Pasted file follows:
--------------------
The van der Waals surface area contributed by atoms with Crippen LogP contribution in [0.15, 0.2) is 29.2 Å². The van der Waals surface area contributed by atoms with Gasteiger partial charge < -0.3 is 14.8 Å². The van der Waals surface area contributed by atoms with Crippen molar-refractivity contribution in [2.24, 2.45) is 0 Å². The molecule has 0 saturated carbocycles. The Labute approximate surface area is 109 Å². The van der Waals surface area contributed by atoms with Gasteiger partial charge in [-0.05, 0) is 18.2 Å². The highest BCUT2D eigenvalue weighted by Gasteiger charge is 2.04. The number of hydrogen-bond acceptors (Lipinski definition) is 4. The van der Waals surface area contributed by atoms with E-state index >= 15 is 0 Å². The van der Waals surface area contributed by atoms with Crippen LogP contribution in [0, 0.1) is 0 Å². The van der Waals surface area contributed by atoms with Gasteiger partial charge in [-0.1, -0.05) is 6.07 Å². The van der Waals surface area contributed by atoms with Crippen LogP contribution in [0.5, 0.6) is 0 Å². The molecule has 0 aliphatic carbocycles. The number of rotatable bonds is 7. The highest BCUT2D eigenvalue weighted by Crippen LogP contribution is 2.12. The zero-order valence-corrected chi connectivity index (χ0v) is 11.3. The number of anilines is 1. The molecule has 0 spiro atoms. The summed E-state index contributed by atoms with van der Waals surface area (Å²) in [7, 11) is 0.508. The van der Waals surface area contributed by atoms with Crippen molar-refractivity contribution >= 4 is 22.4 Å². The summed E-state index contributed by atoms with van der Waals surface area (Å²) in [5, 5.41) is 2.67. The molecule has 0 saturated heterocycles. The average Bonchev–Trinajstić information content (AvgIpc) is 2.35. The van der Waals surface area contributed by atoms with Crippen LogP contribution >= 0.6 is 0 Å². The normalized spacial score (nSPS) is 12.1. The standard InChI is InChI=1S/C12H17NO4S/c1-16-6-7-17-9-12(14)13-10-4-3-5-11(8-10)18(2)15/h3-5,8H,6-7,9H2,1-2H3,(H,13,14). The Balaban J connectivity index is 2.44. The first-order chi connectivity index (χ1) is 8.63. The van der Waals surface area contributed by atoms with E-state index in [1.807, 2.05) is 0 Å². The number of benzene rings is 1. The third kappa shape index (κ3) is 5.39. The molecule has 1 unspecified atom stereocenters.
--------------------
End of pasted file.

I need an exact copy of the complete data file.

The van der Waals surface area contributed by atoms with Crippen LogP contribution in [0.15, 0.2) is 29.2 Å². The van der Waals surface area contributed by atoms with Gasteiger partial charge < -0.3 is 14.8 Å². The van der Waals surface area contributed by atoms with Crippen molar-refractivity contribution in [2.24, 2.45) is 0 Å². The molecule has 0 saturated carbocycles. The Labute approximate surface area is 109 Å². The van der Waals surface area contributed by atoms with Gasteiger partial charge in [-0.05, 0) is 18.2 Å². The highest BCUT2D eigenvalue weighted by Gasteiger charge is 2.04. The number of hydrogen-bond acceptors (Lipinski definition) is 4. The van der Waals surface area contributed by atoms with E-state index >= 15 is 0 Å². The van der Waals surface area contributed by atoms with Crippen LogP contribution in [0, 0.1) is 0 Å². The van der Waals surface area contributed by atoms with Gasteiger partial charge in [-0.1, -0.05) is 6.07 Å². The van der Waals surface area contributed by atoms with Crippen LogP contribution in [0.5, 0.6) is 0 Å². The molecule has 0 aliphatic carbocycles. The number of rotatable bonds is 7. The highest BCUT2D eigenvalue weighted by Crippen LogP contribution is 2.12. The zero-order valence-corrected chi connectivity index (χ0v) is 11.3. The number of anilines is 1. The molecule has 0 spiro atoms. The summed E-state index contributed by atoms with van der Waals surface area (Å²) in [7, 11) is 0.508. The van der Waals surface area contributed by atoms with Crippen molar-refractivity contribution >= 4 is 22.4 Å². The summed E-state index contributed by atoms with van der Waals surface area (Å²) in [5, 5.41) is 2.67. The molecule has 0 saturated heterocycles. The average Bonchev–Trinajstić information content (AvgIpc) is 2.35. The van der Waals surface area contributed by atoms with Crippen LogP contribution >= 0.6 is 0 Å². The normalized spacial score (nSPS) is 12.1. The standard InChI is InChI=1S/C12H17NO4S/c1-16-6-7-17-9-12(14)13-10-4-3-5-11(8-10)18(2)15/h3-5,8H,6-7,9H2,1-2H3,(H,13,14). The Balaban J connectivity index is 2.44. The first-order chi connectivity index (χ1) is 8.63. The van der Waals surface area contributed by atoms with E-state index in [1.807, 2.05) is 0 Å². The number of benzene rings is 1. The third kappa shape index (κ3) is 5.39. The molecule has 1 unspecified atom stereocenters.